The opinion of the court was delivered by: SWEET
Plaintiff R. Stockton Rush III ("Rush") commenced this action against co-defendants Oppenheimer and Co., Inc. and Scott Seskis (collectively "defendants") seeking to recover for damages caused by the defendants' alleged violations of the federal securities laws, violations of New York State common law principles of fraud and breaches of fiduciary duty, and violations of Section 901(g) of the Organized Crime Control Act of 1980. On July 19, 1985, Rush moved pursuant to Rule 15(a) of the Fed.R.Civ.P. to reinstate his RICO cause of action which was dismissed by this court on August 23, 1984 for failure to state a claim upon which relief could be granted. Rush v. Oppenheimer & Co., Inc., 592 F. Supp. 1108 (S.D.N.Y. 1984). For the reasons set forth below, the motion to reinstate the civil RICO claim is denied.
On May 8, 1984, Rush filed this complaint claiming that the defendants (1) violated section 10(b) of the Securities Exchange Act of 1934, 15 U.S.C. § 78j(b), and Rule 10b-5 promulgated under that section. 17 C.F.R. § 240.10b-5 (1983); (2) violated a fiduciary duty to Rush arising under the laws of New York; (3) engaged in an on-going "racketeering activity" prohibited by section 901(g) of the Organized Crime Control Act of 1980, entitled Racketeer Influenced and Corrupt Organizations Act 18 U.S.C. § 1961 et seq. (hereinafter "RICO").
On June 25, 1984, the defendants moved for an order dismissing the complaint pursuant to Rule 9(b) Fed.R.Civ.P. for failure to allege fraud with sufficient particularity, and pursuant to Rule 12(b)(6) Fed.R.Civ.P. for failure to state a claim upon which relief could be granted. At oral argument on this motion, Rush consented to file an amended complaint to satisfy the particularity requirements of Rule 9(b) and filed this amended complaint on August 23, 1984. By opinion of August 23, 1984, this court granted the defendants 12(b)(6) motion with respect to the punitive damages claimed under the cause of action for common law fraud, and with respect to the civil RICO claim. The claim based on the alleged 10b-5 violations withstood the challenge of the 12(b)(6) dismissal motion.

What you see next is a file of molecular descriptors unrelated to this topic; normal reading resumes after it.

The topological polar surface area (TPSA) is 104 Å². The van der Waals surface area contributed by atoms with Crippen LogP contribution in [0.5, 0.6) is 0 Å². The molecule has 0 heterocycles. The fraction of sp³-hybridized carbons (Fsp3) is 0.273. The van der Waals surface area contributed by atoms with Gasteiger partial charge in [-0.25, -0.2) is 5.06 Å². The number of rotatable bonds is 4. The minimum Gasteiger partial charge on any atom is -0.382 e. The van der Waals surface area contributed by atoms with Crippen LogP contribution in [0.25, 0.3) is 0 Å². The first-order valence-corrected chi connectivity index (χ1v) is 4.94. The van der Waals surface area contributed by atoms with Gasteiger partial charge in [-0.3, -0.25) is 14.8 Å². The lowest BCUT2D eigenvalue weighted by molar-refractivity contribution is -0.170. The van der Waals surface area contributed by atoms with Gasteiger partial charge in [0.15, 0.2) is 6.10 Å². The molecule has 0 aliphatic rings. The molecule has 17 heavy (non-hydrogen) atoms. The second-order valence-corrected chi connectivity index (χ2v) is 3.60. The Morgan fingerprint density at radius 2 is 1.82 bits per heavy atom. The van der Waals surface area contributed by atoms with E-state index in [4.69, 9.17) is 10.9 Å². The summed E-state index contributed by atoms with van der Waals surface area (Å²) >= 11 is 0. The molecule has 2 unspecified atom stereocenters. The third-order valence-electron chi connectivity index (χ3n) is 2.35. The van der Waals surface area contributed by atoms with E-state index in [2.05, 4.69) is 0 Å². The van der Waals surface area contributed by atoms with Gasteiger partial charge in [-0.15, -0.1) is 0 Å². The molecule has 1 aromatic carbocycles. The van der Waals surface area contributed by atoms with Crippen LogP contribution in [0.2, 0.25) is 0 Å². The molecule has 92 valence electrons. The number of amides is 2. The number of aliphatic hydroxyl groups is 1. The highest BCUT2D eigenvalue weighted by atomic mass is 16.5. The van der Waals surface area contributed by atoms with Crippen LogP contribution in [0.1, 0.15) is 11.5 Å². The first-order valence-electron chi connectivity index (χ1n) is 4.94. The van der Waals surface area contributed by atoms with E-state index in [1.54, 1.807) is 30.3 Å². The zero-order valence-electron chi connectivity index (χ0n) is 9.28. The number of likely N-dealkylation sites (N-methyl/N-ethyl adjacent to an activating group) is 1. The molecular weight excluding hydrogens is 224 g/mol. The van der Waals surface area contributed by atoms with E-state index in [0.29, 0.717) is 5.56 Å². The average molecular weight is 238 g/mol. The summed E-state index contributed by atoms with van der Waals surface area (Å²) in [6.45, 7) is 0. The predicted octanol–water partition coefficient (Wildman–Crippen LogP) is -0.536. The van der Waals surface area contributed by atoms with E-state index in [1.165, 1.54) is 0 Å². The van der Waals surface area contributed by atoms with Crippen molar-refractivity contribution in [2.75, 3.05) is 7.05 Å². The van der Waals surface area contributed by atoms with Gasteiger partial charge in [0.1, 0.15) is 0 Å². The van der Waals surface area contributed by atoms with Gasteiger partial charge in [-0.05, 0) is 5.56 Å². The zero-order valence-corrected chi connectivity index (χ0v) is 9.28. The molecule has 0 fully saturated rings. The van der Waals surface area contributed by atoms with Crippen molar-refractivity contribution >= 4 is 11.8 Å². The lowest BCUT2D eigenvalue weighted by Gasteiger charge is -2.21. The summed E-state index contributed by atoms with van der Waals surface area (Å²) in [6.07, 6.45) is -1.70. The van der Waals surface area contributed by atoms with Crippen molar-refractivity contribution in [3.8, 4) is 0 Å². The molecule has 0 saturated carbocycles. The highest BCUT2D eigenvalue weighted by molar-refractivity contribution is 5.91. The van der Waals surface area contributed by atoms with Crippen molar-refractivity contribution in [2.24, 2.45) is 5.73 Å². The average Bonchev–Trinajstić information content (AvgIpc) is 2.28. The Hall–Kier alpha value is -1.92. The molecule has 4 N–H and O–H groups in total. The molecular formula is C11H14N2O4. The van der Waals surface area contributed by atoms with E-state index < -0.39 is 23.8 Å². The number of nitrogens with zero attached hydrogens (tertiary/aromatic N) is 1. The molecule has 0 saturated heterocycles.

On August 31, 1984, Rush filed a motion for reargument on the portion of the August 23, 1984 opinion which dismissed his claim for punitive damages under common-law fraud principles. This motion to reinstate the punitive damages claim was granted on November 9, 1985, Rush v. Oppenheimer & Co., Inc., 596 F. Supp. 1529 (S.D.N.Y. 1985). The defendants' subsequent motion to sever the pendent common law claims and compel arbitration of those claims was denied. Rush v. Oppenheimer & Co., Inc., 606 F. Supp. 300 (S.D.N.Y. 1985), however, such denial of the motion to sever the common law claims was reversed on appeal. Rush v. Oppenheimer, 779 F.2d 885 (2d Cir. 1985).
The facts set out in this court's prior opinions must be reiterated here in order to evaluate whether Rush has properly pled his RICO claim. This action arises out of a two-year stock broker-customer relationship between Rush and the defendant Scott Seskis ("Seskis") who was employed by defendant Oppenheimer & Co., Inc. ("Oppenheimer"), as a registered representative. Rush alleges that Seskis, under the control and supervision of Oppenheimer, a Delaware corporation engaging in the business of securities brokerage, excessively traded the stocks in Rush's account ("churning"), and knowingly made unsuitable recommendations to Rush as to the purchases of stocks.
According to Rush, Seskis began to solicit Rush's business in November, 1981 and requested that Rush open an account with him at Oppenheimer. Rush alleges that he made it clear to Seskis from the start that he was a novice at investing, and that he was a financially unsophisticated eighteen-year old with no prior dealings with investment houses and no prior experience with the "devices of Wall Street." Rush also claims that during the first two months of this business relationship, he informed Seskis that his primary concern was an inheritance of 20,000 fully-paid shares of Natomas Company common stock which was being held for him in trust, and which he could not sell for tax reasons.